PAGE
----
Would Obamas message of change be sullied by her involvement? Any running mate will be chosen to give Obama national security credentials and/or bolster his support with Hillarys base, and will almost certainly be older and more associated with the establishment. br>
The bottom line is that the primaries were a virtual tie however you slice and dice the popular vote. The two leading Democrats, while extremely close on policy, had the visceral support of distinct segments of the population. Obama won because he had the best ground game. He ran the better campaign in relation to raising money and obtaining the support of delegates. Also, in what was partly a generational conflict, he represented the younger generation, always a plus. Yet, although he has had a significant fundraising advantage since before the primaries began and was anointed the presumptive nominee as early as February when he won eight primaries in a row, he has made scant progress with Hillarys half of the electorate. Maybe hes Saint Francis Assisi, Abraham Lincoln, and Ronald Reagan rolled into one and wont need any help with any segment of the population going into the fall. But the available evidence is that the Reagan Democrat has had qualms about voting for Democratic presidential candidates since 1968, votes his or her pocketbook, not some ideological vision, and isnt yet sold on Obama in spite of six months of the most intense campaigning this country has ever seen. Choosing Hillary would be an insurance policy against the possibility Obamas support will not grow beyond his base.
How about once an Obama/Clinton team took office? One can argue about whether Hillary would be too independent and conspicuous, diminishing Obamas authority. This is a legitimate concern, particularly with Bill Clinton lurking in the background, but I am not as worried as others that Hillary wouldnt know how to play her role appropriately. She showed incredible discipline in fitting into her position in the Senate. As for Bill, while he might have been a weird presence in a Hillary presidency, why indication is there that he intrude any more into her Vice-Presidency than he has into her Senate career.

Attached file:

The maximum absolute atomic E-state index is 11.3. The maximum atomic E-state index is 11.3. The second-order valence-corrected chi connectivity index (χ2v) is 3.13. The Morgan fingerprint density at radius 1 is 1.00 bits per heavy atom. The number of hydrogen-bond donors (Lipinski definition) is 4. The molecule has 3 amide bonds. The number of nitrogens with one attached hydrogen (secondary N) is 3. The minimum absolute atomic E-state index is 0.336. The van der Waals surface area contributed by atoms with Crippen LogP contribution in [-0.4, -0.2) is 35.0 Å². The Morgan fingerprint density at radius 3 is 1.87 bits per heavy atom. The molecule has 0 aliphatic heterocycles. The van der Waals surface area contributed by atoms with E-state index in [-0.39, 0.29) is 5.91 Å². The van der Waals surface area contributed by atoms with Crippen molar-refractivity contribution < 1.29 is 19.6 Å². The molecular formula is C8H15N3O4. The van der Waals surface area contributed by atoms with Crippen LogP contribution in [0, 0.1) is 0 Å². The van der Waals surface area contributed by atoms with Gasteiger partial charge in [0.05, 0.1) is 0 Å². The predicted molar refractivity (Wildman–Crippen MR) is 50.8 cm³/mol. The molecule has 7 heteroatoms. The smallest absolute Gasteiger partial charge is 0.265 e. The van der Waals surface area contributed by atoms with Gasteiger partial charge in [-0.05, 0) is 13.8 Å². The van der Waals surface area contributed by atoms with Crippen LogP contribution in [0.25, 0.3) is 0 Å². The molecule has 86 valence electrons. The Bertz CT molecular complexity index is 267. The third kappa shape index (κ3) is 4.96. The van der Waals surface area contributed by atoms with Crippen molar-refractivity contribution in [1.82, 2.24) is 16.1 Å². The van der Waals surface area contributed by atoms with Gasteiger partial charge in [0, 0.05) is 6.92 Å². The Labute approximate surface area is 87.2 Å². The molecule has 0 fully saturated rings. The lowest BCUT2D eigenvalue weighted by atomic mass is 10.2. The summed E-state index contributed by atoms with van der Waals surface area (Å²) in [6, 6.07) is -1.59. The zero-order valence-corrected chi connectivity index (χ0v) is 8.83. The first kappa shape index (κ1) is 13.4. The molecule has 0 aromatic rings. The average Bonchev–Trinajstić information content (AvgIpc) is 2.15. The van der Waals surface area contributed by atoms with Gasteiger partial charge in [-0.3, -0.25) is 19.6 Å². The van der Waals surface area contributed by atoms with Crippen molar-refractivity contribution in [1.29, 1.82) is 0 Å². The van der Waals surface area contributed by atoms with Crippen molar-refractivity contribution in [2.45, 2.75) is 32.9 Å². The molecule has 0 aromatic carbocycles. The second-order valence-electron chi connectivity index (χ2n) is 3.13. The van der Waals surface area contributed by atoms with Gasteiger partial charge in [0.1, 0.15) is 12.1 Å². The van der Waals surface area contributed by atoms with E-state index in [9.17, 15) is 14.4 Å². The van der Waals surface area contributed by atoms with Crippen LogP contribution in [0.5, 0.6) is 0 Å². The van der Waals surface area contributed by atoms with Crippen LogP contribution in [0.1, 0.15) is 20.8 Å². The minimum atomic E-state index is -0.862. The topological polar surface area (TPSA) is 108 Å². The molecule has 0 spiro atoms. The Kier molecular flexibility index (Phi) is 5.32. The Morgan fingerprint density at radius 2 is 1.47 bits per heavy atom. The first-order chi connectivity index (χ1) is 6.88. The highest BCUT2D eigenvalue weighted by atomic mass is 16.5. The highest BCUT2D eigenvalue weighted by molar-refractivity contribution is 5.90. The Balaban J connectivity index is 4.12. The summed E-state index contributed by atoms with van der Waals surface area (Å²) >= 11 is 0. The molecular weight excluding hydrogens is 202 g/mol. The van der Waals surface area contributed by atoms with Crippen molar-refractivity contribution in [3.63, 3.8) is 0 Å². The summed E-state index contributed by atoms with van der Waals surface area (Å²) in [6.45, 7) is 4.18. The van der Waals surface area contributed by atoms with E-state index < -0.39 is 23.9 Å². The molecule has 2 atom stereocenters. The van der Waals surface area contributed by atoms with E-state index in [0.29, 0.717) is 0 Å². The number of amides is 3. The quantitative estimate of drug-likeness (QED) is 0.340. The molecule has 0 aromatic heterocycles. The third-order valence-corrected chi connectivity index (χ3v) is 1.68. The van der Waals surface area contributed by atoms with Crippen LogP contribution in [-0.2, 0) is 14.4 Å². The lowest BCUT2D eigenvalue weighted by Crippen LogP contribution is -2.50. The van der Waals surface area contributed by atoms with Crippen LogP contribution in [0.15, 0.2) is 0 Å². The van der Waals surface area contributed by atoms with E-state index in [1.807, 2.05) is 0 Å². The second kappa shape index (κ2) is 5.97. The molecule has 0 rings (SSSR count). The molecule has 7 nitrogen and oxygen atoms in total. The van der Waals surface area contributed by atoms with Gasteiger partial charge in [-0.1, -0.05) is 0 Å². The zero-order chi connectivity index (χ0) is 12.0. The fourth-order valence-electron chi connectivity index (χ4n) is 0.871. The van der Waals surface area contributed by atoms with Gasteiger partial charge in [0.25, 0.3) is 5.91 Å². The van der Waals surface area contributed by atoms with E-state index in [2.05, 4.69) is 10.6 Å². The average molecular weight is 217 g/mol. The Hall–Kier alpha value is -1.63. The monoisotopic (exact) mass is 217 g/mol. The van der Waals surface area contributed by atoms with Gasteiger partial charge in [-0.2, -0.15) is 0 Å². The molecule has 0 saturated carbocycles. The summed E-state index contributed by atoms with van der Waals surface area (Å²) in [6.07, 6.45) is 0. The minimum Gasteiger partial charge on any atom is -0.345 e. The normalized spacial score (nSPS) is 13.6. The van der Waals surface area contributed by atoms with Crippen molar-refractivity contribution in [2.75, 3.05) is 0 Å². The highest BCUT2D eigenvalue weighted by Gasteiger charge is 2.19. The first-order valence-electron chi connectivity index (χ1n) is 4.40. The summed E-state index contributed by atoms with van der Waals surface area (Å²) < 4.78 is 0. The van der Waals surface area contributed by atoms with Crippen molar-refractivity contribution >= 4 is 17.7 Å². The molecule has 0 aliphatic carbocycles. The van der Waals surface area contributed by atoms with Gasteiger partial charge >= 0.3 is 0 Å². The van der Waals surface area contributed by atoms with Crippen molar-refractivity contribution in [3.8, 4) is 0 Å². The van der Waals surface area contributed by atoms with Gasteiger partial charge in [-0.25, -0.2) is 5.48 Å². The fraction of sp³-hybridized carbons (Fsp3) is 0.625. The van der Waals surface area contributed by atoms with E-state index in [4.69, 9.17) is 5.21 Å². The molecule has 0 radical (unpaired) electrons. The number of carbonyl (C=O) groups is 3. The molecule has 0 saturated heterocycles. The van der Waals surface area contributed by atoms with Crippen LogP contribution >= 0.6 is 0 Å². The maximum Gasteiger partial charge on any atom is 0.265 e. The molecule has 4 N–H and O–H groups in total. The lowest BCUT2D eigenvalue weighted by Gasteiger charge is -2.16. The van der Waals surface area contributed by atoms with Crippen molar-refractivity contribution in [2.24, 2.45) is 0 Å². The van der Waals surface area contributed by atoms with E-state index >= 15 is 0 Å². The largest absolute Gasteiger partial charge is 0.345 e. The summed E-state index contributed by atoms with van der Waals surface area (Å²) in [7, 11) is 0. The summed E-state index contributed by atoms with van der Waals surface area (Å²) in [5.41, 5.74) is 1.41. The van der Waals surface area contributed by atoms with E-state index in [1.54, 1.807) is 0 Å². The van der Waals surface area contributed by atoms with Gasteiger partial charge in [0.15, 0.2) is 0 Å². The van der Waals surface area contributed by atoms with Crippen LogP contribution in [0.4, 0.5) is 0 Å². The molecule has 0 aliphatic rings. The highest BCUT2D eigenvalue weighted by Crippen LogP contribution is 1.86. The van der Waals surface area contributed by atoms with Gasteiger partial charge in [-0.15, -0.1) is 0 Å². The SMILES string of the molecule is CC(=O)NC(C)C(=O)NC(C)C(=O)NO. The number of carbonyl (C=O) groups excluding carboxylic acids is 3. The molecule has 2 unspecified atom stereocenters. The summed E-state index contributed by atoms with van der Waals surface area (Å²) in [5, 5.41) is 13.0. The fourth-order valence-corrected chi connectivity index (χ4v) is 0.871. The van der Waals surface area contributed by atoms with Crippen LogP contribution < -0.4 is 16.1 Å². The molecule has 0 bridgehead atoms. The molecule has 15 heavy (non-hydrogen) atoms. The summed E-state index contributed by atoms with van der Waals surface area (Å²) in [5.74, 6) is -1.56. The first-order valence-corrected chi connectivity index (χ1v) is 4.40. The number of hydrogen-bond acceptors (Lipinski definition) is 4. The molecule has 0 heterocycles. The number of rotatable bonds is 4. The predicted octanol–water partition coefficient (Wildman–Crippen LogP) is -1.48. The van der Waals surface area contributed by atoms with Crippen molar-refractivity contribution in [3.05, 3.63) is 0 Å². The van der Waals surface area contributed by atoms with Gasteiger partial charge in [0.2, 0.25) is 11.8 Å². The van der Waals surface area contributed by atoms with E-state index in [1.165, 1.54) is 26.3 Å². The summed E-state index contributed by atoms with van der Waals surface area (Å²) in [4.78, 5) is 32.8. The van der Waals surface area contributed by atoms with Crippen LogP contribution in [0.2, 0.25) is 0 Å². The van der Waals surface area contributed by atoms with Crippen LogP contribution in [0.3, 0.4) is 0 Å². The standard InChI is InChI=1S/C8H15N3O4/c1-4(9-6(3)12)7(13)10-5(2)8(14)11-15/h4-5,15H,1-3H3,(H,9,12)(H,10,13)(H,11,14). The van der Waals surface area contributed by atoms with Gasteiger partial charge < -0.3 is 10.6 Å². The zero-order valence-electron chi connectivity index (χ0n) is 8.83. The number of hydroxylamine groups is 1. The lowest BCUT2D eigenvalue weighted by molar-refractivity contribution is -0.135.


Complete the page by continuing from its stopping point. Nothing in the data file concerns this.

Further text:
More importantly, what would the effect of having Hillary inside the administration be on Obamas ability to lead? The next administration is going to have to make some difficult choices on matters affecting its core constituencies. There is looming generational conflict about health care reform and entitlement spending. Hispanics and working class whites and blacks are likely to have varying perspectives on immigration reform. Well-traveled, tech-savvy young college graduates are going to view globalization and international environmental crises a little differently from laid-off manufacturing workers in Ohio and Pennsylvania.
Im not suggesting that a President Clinton would deal with these issues all that differently from President Obama. What I am suggesting is that Clinton already has the trust of segments of the electorate that may vote for Obama in November but may never warm to him. Inside the administration she may have the capacity to reassure key segments of the Democratic coalition on potentially divisive issues. Outside the administration, she will be like any politician: Her traditional base will look to her to protect their interests and she will respond accordingly. The future is hard to predict, but the very serious problems this country faces hold much potential for new and significant fissures in the body politic. A unified Democratic ticket is the best insurance for holding the country together.